Future Role of LRTs and Trams

In many countries, urban LRT systems have been successfully revived or reintroduced as methods of combating congestion and pollution. There are many excellent examples in Europe, the USA and, latterly, in Japan.
In the UK, Newcastle developed its Tyne & Wear Metro from 1980, largely taking over British Rail (BR) tracks; the London Docklands' fully automatic unmanned LRT serves a large new development area. There are schemes in different planning stages for Birmingham, Nottingham, Croydon and Bristol.
As a proponent of railways, I would like to be able to claim that LRT is the obvious way forward. However, for it to be successful, several criteria need to be met. Among the most obvious are determining the market and ensuring it is of sufficient size. Will it be existing users of public transport, or will it be converts from car users? In the case of Sheffield, there was some ambiguity. As far as passengers are concerned, rapid travel, coupled with high frequencies and reliability are key issues. If the frequency is high, then timetables are unnecessary and the need for real-time information diminishes. The tracked system used by trams disrupts city life in the construction phase. It was so bad in Sheffield that people became unsympathetic towards their new asset. Likewise, the track imposes limits on where the tram can operate. If pollution concerns are the key policy issues, then electric trolley buses may yet make a comeback.
It is clear that if mixed-traffic running is unavoidable, and in old cities, the structure of the roads often makes it inevitable, then the LRT must have priority. If we move to favouring one particular mode of transport, then we have acknowledged that the ‘Pull’ of the tram needs to be augmented by a ‘Push’ to force people to change modes, principally from the car. If we are to break out of the spiralling use of the automobile, which is becoming so detrimental to our cities, I think it is inevitable that the unpalatable polices already being perused by some cities, like road pricing, expensive parking and high fuel charges, will have to be sugared with ideas like tax rebates for commuting on public transport.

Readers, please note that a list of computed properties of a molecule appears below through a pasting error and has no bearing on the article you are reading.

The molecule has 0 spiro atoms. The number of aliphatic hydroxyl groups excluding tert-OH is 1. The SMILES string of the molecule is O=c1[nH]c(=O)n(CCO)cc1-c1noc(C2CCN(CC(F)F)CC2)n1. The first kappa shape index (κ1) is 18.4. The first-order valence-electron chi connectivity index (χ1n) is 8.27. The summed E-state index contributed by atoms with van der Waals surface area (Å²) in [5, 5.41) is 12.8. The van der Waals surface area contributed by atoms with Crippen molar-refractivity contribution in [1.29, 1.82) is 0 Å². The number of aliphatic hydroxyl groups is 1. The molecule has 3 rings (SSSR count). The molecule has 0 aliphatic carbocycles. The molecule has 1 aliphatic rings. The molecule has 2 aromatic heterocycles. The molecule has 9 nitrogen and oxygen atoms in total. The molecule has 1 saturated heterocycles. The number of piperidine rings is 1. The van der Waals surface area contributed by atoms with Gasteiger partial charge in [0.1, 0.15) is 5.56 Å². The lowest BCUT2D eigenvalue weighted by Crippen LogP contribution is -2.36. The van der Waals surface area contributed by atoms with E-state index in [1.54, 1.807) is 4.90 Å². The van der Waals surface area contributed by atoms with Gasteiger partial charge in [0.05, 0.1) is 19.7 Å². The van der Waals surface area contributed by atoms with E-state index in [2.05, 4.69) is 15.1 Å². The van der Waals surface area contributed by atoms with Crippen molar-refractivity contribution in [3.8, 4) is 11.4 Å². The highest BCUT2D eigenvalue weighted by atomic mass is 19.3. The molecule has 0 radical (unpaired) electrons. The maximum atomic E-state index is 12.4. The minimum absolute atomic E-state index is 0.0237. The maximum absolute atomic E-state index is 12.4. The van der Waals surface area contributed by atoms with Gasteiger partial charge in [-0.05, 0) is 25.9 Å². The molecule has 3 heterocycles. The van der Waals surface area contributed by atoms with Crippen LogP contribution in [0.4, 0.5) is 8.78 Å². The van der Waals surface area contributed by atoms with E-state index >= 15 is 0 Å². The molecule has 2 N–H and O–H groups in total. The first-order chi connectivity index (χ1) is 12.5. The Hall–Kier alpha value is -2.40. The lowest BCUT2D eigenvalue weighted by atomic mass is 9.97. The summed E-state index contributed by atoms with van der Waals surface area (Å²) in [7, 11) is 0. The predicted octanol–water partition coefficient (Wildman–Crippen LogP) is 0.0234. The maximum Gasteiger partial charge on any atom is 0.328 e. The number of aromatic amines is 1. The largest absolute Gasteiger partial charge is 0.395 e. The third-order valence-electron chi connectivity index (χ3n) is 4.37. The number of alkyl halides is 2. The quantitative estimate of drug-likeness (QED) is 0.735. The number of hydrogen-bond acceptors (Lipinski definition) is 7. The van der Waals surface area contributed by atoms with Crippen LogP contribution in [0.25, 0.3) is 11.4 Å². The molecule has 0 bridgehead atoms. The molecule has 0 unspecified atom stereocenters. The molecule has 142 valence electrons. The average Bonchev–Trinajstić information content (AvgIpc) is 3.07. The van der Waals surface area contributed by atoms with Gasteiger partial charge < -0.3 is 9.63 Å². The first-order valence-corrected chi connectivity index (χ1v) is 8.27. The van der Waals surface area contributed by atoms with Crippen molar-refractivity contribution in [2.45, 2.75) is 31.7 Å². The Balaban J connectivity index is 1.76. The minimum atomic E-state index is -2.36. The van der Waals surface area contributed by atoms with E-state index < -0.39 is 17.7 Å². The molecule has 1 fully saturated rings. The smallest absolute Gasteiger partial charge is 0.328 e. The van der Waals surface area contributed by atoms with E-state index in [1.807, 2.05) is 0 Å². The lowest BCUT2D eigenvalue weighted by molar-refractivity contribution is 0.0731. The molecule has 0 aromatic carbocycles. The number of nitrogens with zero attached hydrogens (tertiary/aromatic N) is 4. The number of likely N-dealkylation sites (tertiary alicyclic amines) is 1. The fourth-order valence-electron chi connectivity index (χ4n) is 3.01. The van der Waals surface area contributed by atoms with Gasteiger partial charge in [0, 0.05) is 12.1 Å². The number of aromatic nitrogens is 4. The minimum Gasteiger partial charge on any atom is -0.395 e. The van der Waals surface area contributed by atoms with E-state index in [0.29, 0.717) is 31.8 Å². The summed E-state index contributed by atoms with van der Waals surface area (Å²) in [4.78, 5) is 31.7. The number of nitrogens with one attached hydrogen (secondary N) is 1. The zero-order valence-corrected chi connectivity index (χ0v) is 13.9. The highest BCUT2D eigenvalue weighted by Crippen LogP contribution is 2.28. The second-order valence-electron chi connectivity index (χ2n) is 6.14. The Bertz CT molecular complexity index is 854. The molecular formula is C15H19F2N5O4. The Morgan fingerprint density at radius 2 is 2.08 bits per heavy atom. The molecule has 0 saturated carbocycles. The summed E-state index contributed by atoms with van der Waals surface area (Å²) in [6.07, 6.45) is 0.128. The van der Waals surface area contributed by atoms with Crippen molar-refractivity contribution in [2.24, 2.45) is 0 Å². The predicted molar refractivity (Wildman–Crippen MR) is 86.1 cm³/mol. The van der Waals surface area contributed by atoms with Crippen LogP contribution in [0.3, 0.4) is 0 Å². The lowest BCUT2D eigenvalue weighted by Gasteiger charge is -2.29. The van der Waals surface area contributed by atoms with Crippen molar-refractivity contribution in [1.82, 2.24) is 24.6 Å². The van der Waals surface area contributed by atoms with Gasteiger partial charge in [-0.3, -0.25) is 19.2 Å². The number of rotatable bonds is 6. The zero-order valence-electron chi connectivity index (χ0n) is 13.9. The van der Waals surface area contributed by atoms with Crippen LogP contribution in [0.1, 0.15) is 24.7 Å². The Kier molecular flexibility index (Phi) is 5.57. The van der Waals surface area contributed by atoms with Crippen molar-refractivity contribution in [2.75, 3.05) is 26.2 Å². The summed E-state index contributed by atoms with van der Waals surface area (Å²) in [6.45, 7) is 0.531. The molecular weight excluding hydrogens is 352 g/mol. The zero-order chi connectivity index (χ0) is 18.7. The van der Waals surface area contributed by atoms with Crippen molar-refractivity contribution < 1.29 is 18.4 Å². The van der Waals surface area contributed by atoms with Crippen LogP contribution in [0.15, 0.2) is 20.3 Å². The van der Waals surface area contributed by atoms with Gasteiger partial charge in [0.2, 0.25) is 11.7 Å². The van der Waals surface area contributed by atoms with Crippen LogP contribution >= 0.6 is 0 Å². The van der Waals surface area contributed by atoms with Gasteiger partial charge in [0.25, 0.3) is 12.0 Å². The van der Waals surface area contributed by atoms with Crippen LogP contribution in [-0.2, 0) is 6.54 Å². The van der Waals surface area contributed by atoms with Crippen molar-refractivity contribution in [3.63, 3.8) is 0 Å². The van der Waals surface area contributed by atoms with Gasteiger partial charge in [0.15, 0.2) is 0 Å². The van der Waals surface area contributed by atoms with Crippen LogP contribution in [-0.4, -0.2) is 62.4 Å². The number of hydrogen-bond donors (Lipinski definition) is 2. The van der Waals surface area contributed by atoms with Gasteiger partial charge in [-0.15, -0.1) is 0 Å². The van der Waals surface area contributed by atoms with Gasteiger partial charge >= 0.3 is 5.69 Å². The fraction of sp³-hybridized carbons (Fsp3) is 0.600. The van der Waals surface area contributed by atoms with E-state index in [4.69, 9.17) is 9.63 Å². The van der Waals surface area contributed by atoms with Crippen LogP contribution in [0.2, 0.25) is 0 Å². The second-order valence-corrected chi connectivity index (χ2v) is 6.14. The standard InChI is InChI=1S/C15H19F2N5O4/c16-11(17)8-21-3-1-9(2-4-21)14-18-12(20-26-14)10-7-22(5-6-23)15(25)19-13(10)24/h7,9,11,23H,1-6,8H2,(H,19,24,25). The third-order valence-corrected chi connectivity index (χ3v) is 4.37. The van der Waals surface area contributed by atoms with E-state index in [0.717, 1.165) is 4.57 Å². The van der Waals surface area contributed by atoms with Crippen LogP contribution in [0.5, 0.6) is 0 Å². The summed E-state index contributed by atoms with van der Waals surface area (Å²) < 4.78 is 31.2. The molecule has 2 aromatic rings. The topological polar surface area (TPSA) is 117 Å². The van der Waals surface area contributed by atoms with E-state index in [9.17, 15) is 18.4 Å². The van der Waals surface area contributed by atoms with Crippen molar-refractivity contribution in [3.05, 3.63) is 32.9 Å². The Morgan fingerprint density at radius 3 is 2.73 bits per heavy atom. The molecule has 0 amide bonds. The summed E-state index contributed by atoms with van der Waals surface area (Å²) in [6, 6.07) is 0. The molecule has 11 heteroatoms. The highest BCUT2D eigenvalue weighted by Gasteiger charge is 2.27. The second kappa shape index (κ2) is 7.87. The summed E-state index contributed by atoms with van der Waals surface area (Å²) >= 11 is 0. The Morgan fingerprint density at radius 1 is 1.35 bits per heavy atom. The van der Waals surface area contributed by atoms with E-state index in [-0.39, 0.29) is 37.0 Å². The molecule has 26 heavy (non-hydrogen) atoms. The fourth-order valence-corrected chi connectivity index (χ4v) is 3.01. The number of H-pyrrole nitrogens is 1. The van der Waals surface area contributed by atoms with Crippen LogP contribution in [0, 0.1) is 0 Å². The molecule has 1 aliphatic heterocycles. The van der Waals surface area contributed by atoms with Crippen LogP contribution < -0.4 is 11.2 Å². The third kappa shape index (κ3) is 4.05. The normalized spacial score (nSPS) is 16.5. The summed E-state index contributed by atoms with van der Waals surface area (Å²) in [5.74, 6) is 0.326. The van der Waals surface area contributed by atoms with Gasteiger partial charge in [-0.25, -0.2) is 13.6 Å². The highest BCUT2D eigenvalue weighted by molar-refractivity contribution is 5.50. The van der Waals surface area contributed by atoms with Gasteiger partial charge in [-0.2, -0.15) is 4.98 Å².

The technical and engineering challenges facing the designers of LRT systems are not particularly arduous. Lighter, cheaper systems are already on the drawing board; shared-running on conventional track has already been demonstrated as feasible. The real problems lie in the integration of new systems with existing transport infrastructure, and the design of the systems to match the expectations and desires of the potential users. The best technical system in the world will not be successful if it does not hold a place in the hearts and minds of the population it is designed to serve.

Roderick A. Smith
Professor Smith is the Royal Academy of Engineering/British Rail Research Professor at the University of Sheffield, and Chairman of the Advanced Railway Research Centre. He was a Fellow of Queens' College, University of Cambridge from 1975 to 1988. He is the author of nearly 200 articles, papers and books on the fatigue of metals, crowd engineering and latterly, railway engineering. He has been a regular visitor to Japan since 1975, conducting research on Japanese railways.